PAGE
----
Edburnsfat.com 101,Fasting,Supplements Electrolytes 101: How Salts Run the Show

Electrolytes 101: How Salts Run the Show

Water is important, sure. But do you know one of the most important part of water is all of the unseen minerals and salts that float around in it that not only keep your body hydrated, but flowing with sweet sweet bio electricity? Assuming water isn’t distilled, the flavor and taste from water comes from the various minerals and salts that are inside of it that give it it’s flavor and nutritional value for your body. Today we look at what exactly electrolytes are, and how they’re essential for your health and not just buzzwords thrown around by energy drinks.


Sodium and chloride together makes table salt, but sodium by itself is important for maintaining fluid balance, muscle and heart contraction, balance of PH, and blood pressure. It helps with transportation of nutrients and nerve impulses so every muscle fiber in your body can fire at full potential. An excess of sodium also has been associated with fluid retention and elevated blood pressure. I’m generally for the consumption of sodium and other salts, but if it’s specifically an imbalance of sodium that’s suspected it would be wise to consult with your doctor.

Where to find: Sodium is literally everywhere in modern diets. Salty foods are usually paired often with sweet ones since the combination of salt and sweet improves the flavor and it’s very cheap to add. A better source for sodium would be himalyan pink salt so that you get other trace minerals that your body needs.


An under appreciated electrolyte that can function as a substitute for traditional sodium chlrodie. Potassium usually only comes up when talking about bananas and is crucial for maintaining healthy heart rhythmn, balancing fluid levels, and for electric firing of the nerves for muscle contractions. I personally use Nu-Salt but you can use any form of salt alternative to get more potassium in your diet. It tastes very similar to table salt and makes it so you don’t need to go monkey mode and eat tons of bananas every day.

Where to find: Nu-Salt products, bananas, spinach, salmon, and yogurt.


Involved with numerous enzyme reactions in the body, magnesium is a critical mineral used for several bodily functions. It is the first mineral to troubleshoot when having issues with mood, anxiety, and any kind of stiffness and cramping. Nearly everyone is deficient in it as it’s prevalence in diets has all but vanished. A person who supposedly eats nothing but dark chocolate, avocados, and pumpkin seeds, you are very likely deficient in magnesium. Good forms of magnesium to take are magnesium citrate, L-threonate, and magnesium glycinate. Don’t bother with magnesium oxide if you see it. It’s absorption rate compared to others listed here is very small and should be avoided unless it’s the only option you have.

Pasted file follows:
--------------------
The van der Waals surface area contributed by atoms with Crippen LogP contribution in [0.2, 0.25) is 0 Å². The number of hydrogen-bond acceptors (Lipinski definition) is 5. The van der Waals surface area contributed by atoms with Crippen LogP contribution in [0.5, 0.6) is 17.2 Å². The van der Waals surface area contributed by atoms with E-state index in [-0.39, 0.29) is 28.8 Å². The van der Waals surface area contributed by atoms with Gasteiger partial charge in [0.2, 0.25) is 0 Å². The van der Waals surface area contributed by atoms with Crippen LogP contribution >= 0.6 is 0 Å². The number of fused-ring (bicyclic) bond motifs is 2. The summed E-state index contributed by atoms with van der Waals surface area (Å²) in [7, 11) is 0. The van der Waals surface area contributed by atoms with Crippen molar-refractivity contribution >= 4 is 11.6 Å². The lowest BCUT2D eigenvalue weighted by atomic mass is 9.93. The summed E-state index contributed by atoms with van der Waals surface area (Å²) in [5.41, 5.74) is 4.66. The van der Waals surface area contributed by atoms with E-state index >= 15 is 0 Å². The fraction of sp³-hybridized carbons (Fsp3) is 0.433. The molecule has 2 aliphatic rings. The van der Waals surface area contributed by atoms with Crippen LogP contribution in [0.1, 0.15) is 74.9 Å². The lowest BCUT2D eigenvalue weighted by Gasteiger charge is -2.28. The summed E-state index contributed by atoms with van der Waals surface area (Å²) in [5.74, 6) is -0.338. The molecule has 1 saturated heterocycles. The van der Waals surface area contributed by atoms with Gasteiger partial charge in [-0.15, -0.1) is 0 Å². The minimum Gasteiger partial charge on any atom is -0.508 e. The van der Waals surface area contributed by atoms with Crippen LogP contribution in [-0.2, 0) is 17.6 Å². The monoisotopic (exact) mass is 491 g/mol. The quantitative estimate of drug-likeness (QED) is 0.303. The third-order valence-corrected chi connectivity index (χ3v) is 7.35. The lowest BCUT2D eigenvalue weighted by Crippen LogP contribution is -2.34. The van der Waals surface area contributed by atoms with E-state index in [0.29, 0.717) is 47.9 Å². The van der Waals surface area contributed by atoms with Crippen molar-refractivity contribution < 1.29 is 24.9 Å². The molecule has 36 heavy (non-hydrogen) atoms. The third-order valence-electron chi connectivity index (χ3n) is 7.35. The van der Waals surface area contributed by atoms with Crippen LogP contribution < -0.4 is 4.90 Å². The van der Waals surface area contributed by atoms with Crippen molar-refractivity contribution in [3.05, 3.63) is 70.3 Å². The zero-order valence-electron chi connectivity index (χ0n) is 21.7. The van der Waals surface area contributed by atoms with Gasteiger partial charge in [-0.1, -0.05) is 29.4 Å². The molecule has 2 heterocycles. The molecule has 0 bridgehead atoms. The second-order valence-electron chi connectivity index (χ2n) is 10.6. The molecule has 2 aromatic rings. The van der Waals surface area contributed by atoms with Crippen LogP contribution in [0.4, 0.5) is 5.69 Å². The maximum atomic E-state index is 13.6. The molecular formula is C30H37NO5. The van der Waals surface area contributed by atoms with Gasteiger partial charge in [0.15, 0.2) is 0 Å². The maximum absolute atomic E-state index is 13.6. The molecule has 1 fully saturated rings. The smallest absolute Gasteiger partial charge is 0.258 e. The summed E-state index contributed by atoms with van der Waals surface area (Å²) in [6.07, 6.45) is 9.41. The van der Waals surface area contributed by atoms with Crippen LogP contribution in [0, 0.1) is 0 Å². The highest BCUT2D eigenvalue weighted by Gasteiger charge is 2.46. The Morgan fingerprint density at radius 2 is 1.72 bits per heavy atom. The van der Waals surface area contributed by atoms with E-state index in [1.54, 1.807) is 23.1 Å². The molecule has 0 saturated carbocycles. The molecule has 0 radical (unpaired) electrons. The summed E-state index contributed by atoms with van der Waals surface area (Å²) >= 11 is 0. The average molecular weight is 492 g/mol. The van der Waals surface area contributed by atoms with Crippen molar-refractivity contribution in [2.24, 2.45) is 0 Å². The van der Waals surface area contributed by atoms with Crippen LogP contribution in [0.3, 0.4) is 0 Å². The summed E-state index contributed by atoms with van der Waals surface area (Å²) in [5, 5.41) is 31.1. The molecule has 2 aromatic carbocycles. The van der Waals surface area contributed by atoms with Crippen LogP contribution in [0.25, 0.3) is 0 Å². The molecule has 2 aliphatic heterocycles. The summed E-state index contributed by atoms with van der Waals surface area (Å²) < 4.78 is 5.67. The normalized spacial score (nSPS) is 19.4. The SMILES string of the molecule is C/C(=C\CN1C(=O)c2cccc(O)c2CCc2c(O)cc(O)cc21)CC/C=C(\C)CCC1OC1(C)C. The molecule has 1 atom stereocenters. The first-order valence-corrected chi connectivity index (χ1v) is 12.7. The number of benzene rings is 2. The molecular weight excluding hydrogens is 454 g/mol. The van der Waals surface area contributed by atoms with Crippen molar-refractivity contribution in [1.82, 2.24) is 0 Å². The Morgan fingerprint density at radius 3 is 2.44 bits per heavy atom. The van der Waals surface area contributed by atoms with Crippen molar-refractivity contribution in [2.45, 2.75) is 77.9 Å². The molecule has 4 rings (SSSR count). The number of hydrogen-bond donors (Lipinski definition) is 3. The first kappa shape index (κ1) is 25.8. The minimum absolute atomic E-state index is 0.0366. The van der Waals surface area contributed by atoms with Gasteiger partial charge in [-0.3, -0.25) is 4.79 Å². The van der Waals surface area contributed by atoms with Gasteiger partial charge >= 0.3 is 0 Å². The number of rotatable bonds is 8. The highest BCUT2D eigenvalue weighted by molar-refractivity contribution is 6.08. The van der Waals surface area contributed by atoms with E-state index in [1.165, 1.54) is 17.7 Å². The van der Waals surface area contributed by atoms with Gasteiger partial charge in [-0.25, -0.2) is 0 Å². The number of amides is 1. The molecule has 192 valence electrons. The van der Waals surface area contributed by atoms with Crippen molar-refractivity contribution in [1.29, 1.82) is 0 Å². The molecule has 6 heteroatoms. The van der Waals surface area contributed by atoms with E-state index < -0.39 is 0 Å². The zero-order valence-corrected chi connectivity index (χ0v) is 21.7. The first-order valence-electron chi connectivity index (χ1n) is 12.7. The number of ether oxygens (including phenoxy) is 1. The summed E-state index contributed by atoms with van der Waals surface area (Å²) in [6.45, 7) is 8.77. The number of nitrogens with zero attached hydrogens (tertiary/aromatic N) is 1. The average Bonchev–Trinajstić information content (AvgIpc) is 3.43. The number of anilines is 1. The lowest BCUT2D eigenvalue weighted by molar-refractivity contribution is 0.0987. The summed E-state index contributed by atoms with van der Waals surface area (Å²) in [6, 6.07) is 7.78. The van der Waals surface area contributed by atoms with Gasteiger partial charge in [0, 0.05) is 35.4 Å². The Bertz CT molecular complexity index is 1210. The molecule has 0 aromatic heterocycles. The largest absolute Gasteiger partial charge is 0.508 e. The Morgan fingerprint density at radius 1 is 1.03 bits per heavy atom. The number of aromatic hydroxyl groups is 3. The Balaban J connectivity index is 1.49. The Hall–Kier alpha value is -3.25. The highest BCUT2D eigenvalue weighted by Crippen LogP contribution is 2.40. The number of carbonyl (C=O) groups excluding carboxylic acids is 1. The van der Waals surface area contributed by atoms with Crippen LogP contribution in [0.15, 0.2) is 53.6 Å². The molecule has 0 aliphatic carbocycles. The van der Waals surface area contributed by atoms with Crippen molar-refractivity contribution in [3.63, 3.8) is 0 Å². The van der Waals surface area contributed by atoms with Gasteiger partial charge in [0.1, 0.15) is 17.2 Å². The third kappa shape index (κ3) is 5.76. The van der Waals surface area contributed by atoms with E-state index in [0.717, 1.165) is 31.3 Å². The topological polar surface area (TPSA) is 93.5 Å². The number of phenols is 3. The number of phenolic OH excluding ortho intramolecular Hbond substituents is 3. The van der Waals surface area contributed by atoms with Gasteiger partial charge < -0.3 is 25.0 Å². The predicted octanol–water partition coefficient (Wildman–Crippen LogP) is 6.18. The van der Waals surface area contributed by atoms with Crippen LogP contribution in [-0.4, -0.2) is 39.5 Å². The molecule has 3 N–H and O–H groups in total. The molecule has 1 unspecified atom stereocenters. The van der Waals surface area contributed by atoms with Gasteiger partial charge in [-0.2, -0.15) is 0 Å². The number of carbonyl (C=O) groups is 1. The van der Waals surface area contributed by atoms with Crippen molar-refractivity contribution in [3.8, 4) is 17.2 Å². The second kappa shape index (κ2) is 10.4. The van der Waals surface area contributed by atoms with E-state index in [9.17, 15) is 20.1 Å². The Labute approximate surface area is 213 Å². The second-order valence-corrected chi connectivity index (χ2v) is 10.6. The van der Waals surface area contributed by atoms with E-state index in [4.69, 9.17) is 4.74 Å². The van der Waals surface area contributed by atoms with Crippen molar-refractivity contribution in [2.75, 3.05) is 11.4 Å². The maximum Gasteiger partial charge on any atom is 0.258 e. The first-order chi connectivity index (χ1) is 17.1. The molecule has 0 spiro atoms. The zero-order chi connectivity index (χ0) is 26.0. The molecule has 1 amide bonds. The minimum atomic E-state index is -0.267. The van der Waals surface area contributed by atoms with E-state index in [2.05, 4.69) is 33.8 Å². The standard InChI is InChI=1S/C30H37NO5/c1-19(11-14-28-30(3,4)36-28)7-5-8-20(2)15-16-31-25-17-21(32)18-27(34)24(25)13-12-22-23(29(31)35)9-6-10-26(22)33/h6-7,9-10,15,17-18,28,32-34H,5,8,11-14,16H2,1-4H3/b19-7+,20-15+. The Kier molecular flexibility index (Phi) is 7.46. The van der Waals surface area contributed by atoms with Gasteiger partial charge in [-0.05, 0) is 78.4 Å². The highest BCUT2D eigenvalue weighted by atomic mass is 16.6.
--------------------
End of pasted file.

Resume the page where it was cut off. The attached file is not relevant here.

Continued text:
Where to find: Dark chocolate (70% or higher), Avocado, pumpkin seeds, and almonds.


Usually found paired with sodium in the form of table salt, chloride is another salt found in many bottled waters and foods. It is used for making stomach acid, fluid balance, and healthy kidneys. You really don’t need to stress about extra supplementation for chloride as it’s generally prevalent enough from regular foods.

Where to find: Table salt, olives, tomatoes, lettuce, and rye bread.

How electrolytes Help you Lose Weight

The most important thing to remember with electrolytes beyond that they help with exercise performance and ensure you don’t die during a fast is that minerals like sodium and potassium are helpful for lowering appetite. Hunger and satiety signals of the body are influenced by electrolytes and imbalances of them can cause cravings. The most typical mineral usually causing this is a lack of potassium which is why I encourage people I meet to have a potassium chloride salt shaker at the table in addition to regular pink salt. If there’s only one thing you take away from this post let it be this:


Every other electrolyte you’re probably doing fine with since they’re so common people trip over them. Some may notice that I left out calcium as an electrolyte, and this is because calcium is an antagonist for magnesium and another extremely common mineral that doesn’t really need supplementation. Most people in the world would do well to just crank magnesium intake for several decades to begin working on offsetting the imbalance of calcium to magnesium within their body.

From now on whenever anyone tries to dazzle you with an advertising caption about how something is “rich in electrolytes” just remember, most of them are extremely common, and the only two you should think about supplementation are potassium and magnesium.

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